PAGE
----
I’m not really sure how to blog anymore. It seems like perhaps I’ve never really known. Blogging confounds many literary writers I know, rightly, I think, because it is something that is written casually, and then it lasts forever. It’s counterintuitive. I still think of it sort of like writing letters to the world that I leave on the roof where people flying overhead can read them, if they look down.
Looking through my blog stats tonight, I found a new referrer, a very sweet guy who lives in Toronto and works with Katimavik. In his posts, he does this thing I’m going to take up in this post, by way of welcoming him, using “-ings” to create posts about what he’s up to, over at Katima-what?, his blog.
I should mention, I’ve been missing Toronto desperately of late. The Beguiling, The Drake, Bloor St., Queen St. West, Little India. For my new friend, who’s in Montreal tonight, I hope he has a Boreale Blonde and thinks of me.
Spent today on the new novel.
I’d slept in after a night of drinking with some friends who are senior faculty here. Sometimes when I go to their houses, I think, Yes, martinis, I could have four, just like you, plus, wine. And then I wake up, remembering I am not like them. Hangovers are good for writing fiction, though, because you’re too weak to resist your best instincts. Though this may be part of why you have the hangover.
I went to the gym and did an hour of cardio.
While I did that, I read Us Weekly and New York Magazine. People are talking about New York a lot in the last year. For a while, it was a bit grudging, but I think people are over that now. I really enjoyed the Heath Ledger article, but even more, the profile of Carine Roitfeld, the editor of Paris Vogue, who’s more or less what you’d want the editor of Paris Vogue to be: completely out there, fearless, skinny, pretty and with a vicious streak that makes it all kind of come together. There’s an amazing moment in the profile, where she mentions that she has a scale in her office.
“A scale. So people always say that I weigh my staff, and it is totally wrong. All my girls are very skinny and very chic and very beautiful. And if they are not beautiful, well, then they are very charming. So people always say that I weigh them, but no. I don’t weigh my girls.”
The profile writer didn’t bring it up, though. She did. So interesting.
Not really a gerund. But! An -ing. I’m very interested in the work of Antonio Viego. My friend Jorge just described for me going to hear him speak at NYU, on his idea that identity politics has reduced us all to identity as a function. His book is called Dead Subjects. This is from the book’s description:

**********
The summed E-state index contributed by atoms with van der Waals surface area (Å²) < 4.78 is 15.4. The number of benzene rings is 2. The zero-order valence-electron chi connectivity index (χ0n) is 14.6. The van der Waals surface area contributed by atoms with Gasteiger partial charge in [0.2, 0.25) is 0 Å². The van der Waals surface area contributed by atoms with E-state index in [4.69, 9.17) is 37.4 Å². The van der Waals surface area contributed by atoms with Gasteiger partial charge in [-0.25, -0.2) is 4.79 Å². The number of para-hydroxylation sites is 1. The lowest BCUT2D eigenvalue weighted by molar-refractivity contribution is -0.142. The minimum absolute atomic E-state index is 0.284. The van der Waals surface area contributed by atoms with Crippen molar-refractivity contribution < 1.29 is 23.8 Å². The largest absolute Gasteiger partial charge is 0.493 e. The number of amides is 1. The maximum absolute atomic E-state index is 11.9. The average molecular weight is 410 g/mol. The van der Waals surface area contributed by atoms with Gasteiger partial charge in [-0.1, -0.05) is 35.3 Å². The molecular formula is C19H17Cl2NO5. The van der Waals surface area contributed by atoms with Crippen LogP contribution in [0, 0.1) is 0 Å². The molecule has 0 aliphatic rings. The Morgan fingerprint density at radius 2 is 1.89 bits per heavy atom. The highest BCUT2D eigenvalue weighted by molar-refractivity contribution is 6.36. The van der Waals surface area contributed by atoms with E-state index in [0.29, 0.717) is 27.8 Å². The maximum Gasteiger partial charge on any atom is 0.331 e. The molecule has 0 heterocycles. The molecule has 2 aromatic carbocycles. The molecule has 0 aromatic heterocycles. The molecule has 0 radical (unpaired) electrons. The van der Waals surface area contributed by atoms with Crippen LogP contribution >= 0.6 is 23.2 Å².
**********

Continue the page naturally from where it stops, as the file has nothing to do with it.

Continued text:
Antonio Viego argues that Lacanian theory has the potential to begin rectifying the deeply flawed way that ethnic and racialized subjects have been conceptualized in North America since the mid-twentieth century. Viego contends that the accounts of human subjectivity that dominate the humanities and social sciences and influence U.S. legal thought derive from American ego psychology. Examining ego psychology in the United States during its formative years following World War II, Viego shows how its distinctly American misinterpretation of Freudian theory was driven by a faith in the possibility of rendering the human subject whole, complete, and transparent. Viego traces how this theory of the subject gained traction in the United States, passing into most forms of North American psychology, law, civil rights discourse, ethnic studies, and the broader culture.
So, I’m going to get my Lacan on and read it.
In my hungover state, I went to McDonald’s and got a Big Mac. I was recently at a McDonald’s where they had no Big Macs, and feared it wouldn’t be there. As I ate it, it felt like I was consuming something endangered. Like in a year, next year’s freshman class won’t know what a Big Mac is.
Keane’s “A Bad Dream”. Under the Iron Sea is the album. It’s… amazing.
Hello, Toronto. I miss you very much.
This is what I want to hear from you on a daily basis, because I crush you, I suppose, but, honestly, it’s awesome to read about you and your cardio and the Big Mac and everything else.
My new story is called “I Heart You.” It’s not about you, but I suppose it could be.
I Heart Toronto.
and I miss them too.
I’m still kind of thrilled about putting “Big Macs” and “Paris Vogue” in the same tag line.
RJ: Haha! Now I must read that story no matter what. Also, you’re putting a pool in the ground? Why are there so many cool people down in Austin?
Lance: I will totally win that race.
I love how you described blogging: “sort of like writing letters to the world that I leave on the roof where people flying overhead can read them, if they look down.”
Perfect. It really does feel like that some days.
And random: I want to visit Toronto. Getting a feeling I’d love it there.
Nova: Yeah. I loved it right away.
Toronto is one of the most culturally diverse cities in North America, and in a really fun way. I feel very at home there.
I found this book at the library right after Bush 2 was reelected, and after loving the title, I checked it out and considered using it as a future life guide:
Not yet Canada, but perhaps someday.
Thanks for welcoming me into your blog. I feel so honoured.
I love the multi-culturalism of TO. I can walk down Queen St. and hear 4 different languages being spoken in a block. Every culture has a sector in the city, and everyone can appreciate what each area has to offer.
In my first rotation during Katimavik, I was stationed in Ingersoll, ON (an hour west of TO). My first thought when I was living there was, “Why is everyone white?” It was like a home-coming when I got to Montréal and saw diversity again.
Thanks for mentioning me in your fantastic blog. You are welcome in Toronto at any time. I raise my frosty glass of Boreale Blonde to you.
You’re welcome, Edward. And thank you. I think what you’re doing is amazing, and I really admire the spirit you bring to it.